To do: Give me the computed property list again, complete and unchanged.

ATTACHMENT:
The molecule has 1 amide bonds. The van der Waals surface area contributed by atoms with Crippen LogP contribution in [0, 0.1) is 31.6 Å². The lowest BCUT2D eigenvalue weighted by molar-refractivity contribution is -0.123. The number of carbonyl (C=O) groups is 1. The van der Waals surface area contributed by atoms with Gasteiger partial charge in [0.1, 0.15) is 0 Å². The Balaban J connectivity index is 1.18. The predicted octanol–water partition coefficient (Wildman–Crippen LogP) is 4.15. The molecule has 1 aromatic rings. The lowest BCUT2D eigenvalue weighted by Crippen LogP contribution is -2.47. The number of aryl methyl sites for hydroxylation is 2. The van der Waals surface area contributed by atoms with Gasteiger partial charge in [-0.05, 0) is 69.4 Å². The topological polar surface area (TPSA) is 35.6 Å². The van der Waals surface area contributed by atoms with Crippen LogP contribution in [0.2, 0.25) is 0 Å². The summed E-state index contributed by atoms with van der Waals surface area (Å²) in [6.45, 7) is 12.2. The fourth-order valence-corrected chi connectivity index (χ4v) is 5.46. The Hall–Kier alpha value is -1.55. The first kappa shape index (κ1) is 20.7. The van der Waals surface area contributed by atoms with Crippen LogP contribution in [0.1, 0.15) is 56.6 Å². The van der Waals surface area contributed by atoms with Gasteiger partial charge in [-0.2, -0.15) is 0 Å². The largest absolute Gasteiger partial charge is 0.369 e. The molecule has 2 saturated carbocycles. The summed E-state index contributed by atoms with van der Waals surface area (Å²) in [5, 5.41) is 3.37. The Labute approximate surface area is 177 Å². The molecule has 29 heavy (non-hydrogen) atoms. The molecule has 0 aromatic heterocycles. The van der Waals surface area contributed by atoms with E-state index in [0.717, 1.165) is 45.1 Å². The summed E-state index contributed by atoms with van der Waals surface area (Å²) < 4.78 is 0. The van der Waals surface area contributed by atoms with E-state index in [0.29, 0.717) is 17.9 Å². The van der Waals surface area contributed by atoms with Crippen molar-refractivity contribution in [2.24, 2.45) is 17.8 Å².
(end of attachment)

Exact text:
The molecule has 1 amide bonds. The van der Waals surface area contributed by atoms with Crippen LogP contribution in [0, 0.1) is 31.6 Å². The lowest BCUT2D eigenvalue weighted by molar-refractivity contribution is -0.123. The number of carbonyl (C=O) groups is 1. The van der Waals surface area contributed by atoms with Gasteiger partial charge in [0.1, 0.15) is 0 Å². The Balaban J connectivity index is 1.18. The predicted octanol–water partition coefficient (Wildman–Crippen LogP) is 4.15. The molecule has 1 aromatic rings. The lowest BCUT2D eigenvalue weighted by Crippen LogP contribution is -2.47. The number of aryl methyl sites for hydroxylation is 2. The van der Waals surface area contributed by atoms with Gasteiger partial charge in [-0.05, 0) is 69.4 Å². The topological polar surface area (TPSA) is 35.6 Å². The van der Waals surface area contributed by atoms with Crippen LogP contribution in [0.2, 0.25) is 0 Å². The summed E-state index contributed by atoms with van der Waals surface area (Å²) in [6.45, 7) is 12.2. The fourth-order valence-corrected chi connectivity index (χ4v) is 5.46. The Hall–Kier alpha value is -1.55. The first kappa shape index (κ1) is 20.7. The van der Waals surface area contributed by atoms with Crippen LogP contribution in [0.1, 0.15) is 56.6 Å². The van der Waals surface area contributed by atoms with Gasteiger partial charge in [-0.2, -0.15) is 0 Å². The largest absolute Gasteiger partial charge is 0.369 e. The molecule has 2 saturated carbocycles. The summed E-state index contributed by atoms with van der Waals surface area (Å²) in [5, 5.41) is 3.37. The Labute approximate surface area is 177 Å². The molecule has 29 heavy (non-hydrogen) atoms. The molecule has 0 aromatic heterocycles. The van der Waals surface area contributed by atoms with E-state index in [0.717, 1.165) is 45.1 Å². The summed E-state index contributed by atoms with van der Waals surface area (Å²) < 4.78 is 0. The van der Waals surface area contributed by atoms with E-state index in [0.29, 0.717) is 17.9 Å². The van der Waals surface area contributed by atoms with Crippen molar-refractivity contribution in [2.24, 2.45) is 17.8 Å².